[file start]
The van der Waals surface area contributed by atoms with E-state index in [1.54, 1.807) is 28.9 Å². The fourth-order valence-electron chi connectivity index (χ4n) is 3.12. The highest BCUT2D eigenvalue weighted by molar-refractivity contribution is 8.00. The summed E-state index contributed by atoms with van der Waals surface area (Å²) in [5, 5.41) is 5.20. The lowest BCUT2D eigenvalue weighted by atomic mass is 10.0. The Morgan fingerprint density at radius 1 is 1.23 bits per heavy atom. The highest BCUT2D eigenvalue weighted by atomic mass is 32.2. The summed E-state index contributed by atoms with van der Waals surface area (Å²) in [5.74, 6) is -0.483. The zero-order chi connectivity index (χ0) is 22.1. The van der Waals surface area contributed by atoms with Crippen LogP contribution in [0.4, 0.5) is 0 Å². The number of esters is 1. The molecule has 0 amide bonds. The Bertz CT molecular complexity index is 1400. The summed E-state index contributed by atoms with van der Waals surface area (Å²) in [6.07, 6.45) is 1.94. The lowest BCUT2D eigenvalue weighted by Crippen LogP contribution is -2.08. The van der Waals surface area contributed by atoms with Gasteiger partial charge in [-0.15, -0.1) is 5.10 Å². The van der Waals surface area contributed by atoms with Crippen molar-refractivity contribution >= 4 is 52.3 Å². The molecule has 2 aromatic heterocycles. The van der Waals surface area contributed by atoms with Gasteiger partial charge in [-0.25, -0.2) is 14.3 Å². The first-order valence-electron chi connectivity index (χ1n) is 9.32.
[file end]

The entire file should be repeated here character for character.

The van der Waals surface area contributed by atoms with E-state index in [1.54, 1.807) is 28.9 Å². The fourth-order valence-electron chi connectivity index (χ4n) is 3.12. The highest BCUT2D eigenvalue weighted by molar-refractivity contribution is 8.00. The summed E-state index contributed by atoms with van der Waals surface area (Å²) in [5, 5.41) is 5.20. The lowest BCUT2D eigenvalue weighted by atomic mass is 10.0. The Morgan fingerprint density at radius 1 is 1.23 bits per heavy atom. The highest BCUT2D eigenvalue weighted by atomic mass is 32.2. The summed E-state index contributed by atoms with van der Waals surface area (Å²) in [5.74, 6) is -0.483. The zero-order chi connectivity index (χ0) is 22.1. The van der Waals surface area contributed by atoms with Crippen LogP contribution in [0.4, 0.5) is 0 Å². The number of esters is 1. The molecule has 0 amide bonds. The Bertz CT molecular complexity index is 1400. The summed E-state index contributed by atoms with van der Waals surface area (Å²) in [6.07, 6.45) is 1.94. The lowest BCUT2D eigenvalue weighted by Crippen LogP contribution is -2.08. The van der Waals surface area contributed by atoms with Gasteiger partial charge in [-0.15, -0.1) is 5.10 Å². The van der Waals surface area contributed by atoms with Crippen molar-refractivity contribution >= 4 is 52.3 Å². The molecule has 2 aromatic heterocycles. The van der Waals surface area contributed by atoms with Gasteiger partial charge in [-0.25, -0.2) is 14.3 Å². The first-order valence-electron chi connectivity index (χ1n) is 9.32.